there’s a group of us that have been going through a discipleship curriculum called “sonship” by world harvest mission. one of the lessons calls us to share “justification by faith” with a non-believer. to do this takes courage. to do this also takes an understanding of our faith as christians. but more than these, to do this takes a dependency on the Holy Spirit to do what only He can do. i’ve stumbled and fumbled my way through sharing the gospel plenty of times and have a hard time communicating justification by faith without using the words “justification” or “faith.” what about you? do you ever feel ill-equipped or at a complete loss of words when you’re in a place to share your faith?
i believe that it’s in these moments that we’re supposed to move forward and depend on the Holy Spirit. i think that it has less to do with us than we think. i’ve seen and experienced people come to Christ through a fumbling and stumbling of words. and, i know that my revelation of God and Jesus Christ was not because someone convinced me, but because the Holy Spirit breathed life into me.
when will we trust in the power of the Holy Spirit? what will it take to let go of our limitations and press further into our life’s journey led by Jesus Christ? i’m not writing this as a criticism. i’m writing this to challenge myself and hopefully you to trust in the power of the Holy Spirit!!! let’s go… as Scripture says, “the harvest is plentiful but the workers are few.” and as it says in the next verse, i’m praying that he Lord of the harvest will send you and into “His” harvest field!!! (Matthew 9: 37-38)
The olympics have been a real treat and addiction for me this Winter. I’ve been watching as much as I can because the competition has been amazing (yes, I even watched some curling)! 😉 One of the stand out moments for me was Shaun White’s half pipe performances. He had done so well in the first heat that all he had to do to win gold was board right through the middle of the half pipe. What’s his response? He does some of the most amazing tricks that anyone has ever seen!
I was thinking about this and what freedom and grace does to and for us. Sometimes we think, “I’m covered by grace so there’s no need to try anymore.” Sometimes we worry about making grace cheap because we can’t seem to change. But what is we could experience the freedom that grace brings to a point where we live extraordinary lives. It wouldn’t be about trying to win anything anymore or trying to “make it.” It would be about living all out because we can and because failure wouldn’t change our status. We might do some amazing things that no one has ever seen or thought possible.
We’re like Shaun White about to drop in knowing already that the gold is in hand. The gospel has freed us given us a status before God that is unchangeable. So what will it be? Do you cruise? Or do you go for it? The choice is yours…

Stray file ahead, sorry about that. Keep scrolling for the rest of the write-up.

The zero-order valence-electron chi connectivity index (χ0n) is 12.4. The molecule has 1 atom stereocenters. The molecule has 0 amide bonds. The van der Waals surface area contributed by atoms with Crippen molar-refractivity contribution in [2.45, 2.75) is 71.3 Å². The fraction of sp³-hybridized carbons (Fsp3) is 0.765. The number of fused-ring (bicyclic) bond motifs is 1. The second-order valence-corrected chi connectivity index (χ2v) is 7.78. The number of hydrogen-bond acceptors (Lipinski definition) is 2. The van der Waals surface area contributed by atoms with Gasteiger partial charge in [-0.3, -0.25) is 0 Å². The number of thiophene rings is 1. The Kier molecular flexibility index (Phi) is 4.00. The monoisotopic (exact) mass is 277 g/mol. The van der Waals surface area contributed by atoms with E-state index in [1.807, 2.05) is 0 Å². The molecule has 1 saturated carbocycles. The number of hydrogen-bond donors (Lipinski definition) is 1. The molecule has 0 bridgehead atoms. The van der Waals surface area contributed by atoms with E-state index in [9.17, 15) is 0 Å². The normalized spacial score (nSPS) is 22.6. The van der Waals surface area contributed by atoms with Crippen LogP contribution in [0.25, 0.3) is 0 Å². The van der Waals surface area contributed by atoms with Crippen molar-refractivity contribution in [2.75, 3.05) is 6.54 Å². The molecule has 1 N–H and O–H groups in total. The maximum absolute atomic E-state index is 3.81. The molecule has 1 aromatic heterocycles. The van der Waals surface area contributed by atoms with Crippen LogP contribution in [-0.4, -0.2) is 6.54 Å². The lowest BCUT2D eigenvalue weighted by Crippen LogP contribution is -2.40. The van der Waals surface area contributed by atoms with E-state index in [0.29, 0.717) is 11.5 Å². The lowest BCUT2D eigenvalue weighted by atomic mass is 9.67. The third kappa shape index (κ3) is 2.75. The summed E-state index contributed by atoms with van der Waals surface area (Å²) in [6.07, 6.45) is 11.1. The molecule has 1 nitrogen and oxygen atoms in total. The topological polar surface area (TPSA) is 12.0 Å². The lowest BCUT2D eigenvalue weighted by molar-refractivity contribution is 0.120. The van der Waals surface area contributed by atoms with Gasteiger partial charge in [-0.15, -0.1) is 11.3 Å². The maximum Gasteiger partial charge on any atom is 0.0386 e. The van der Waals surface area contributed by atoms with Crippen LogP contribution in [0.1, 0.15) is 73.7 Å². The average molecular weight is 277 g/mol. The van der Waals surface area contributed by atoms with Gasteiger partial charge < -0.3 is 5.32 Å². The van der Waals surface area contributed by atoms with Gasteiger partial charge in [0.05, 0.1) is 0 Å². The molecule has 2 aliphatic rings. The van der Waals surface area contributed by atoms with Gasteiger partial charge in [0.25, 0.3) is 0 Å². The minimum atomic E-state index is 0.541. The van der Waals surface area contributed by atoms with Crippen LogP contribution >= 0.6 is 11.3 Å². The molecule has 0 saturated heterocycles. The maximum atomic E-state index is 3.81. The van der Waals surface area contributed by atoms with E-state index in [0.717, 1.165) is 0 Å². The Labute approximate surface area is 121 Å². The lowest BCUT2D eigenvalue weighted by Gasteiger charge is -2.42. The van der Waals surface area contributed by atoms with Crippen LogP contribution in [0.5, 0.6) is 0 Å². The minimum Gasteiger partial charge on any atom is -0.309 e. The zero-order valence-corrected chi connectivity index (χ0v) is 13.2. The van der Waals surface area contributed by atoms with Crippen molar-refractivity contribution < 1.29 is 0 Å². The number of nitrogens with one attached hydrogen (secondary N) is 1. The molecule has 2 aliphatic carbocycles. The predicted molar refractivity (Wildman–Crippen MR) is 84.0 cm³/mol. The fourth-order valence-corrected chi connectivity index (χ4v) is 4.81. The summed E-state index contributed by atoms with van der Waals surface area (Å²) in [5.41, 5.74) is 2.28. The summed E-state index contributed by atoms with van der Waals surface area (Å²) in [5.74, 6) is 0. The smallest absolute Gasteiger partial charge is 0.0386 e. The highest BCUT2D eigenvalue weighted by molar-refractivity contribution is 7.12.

I’m starting to realize the power of being “with” someone. I know that we’re always looking for specific answers and used to asking specific questions of “how,” but I’m learning more and more that spending time “with” someone creates change.
If we knew everything that we were supposed to do, we’d be more lost. We’d find less reason to have a relationship with God. We’d no longer be human. I know that this is a strong statement, but I truly believe that God was calling us to Him to be “with” Him. It’s not about letting us know what we should or shouldn’t do, but about loving us and being in relationship with us.
What would it look like if we really, truly spent time “with” one another instead of just knowing what to do in life? Maybe there would be more love, more grace, more forgiveness, more justice, and more reconciliation…
I was thinking last night about how I approach scripture and God in prayer. I have so many questions about my life and am typically seeking answers. So, I open up my Bible in hopes to find some kind of wisdom for my circumstance/problem. Or I’ll ask God for clarity or help to see my plans through.
I started to wonder, however, if I’m coming at this from a wrong angle. What if I didn’t come in looking for answers to “my” questions or looking for clarity for “my” plans, but instead came in posture of openness and listened more broadly? What if I sought God to and allowed Him to really direct my steps and future instead of asking Him to bless what I bring before Him? I thought of how scary and yet how freeing it would be. It’s scary because I know it would stretch me, break me, and challenge me. It’s freeing because I wouldn’t be so locked into my plan and what I perceive to be “detours” would actually be “the” path…
As I’ve been stretching and growing these past couple of years, I’ve wrestled much with my faith as a process and a journey. I have to admit that I’m a pendulum swinger when it comes to my thoughts and ideals. I moved so much into the idea that our faith is a process that I completely discounted “moments.” I devalued Sunday service thinking, “it’s just an hour on Sunday.” I wanted to get away from creating events and focus on the long-haul. I know that we yearn to be incarnational and live among the lost that we might build strong relationships and solidarity. We want to move away from programs and events that get in the way sometimes of real, authentic relationship.
But… are “moments” meaningless? Aren’t there moments that change our lives forever? I think of my revelation of God and Christ. I think about the moment in worship where I felt like God was compelling me to go into the ministry as a pastor. I still remember the sermon that changed the way I looked at my finances and started giving radically. Or, the moment where I heard the word, “Convergence” and ultimately moved my family to Oakland to plant this seed of a dream. There are moments that we experience that lead to real, genuine life change. Moments have more impact than we can ever fully realize…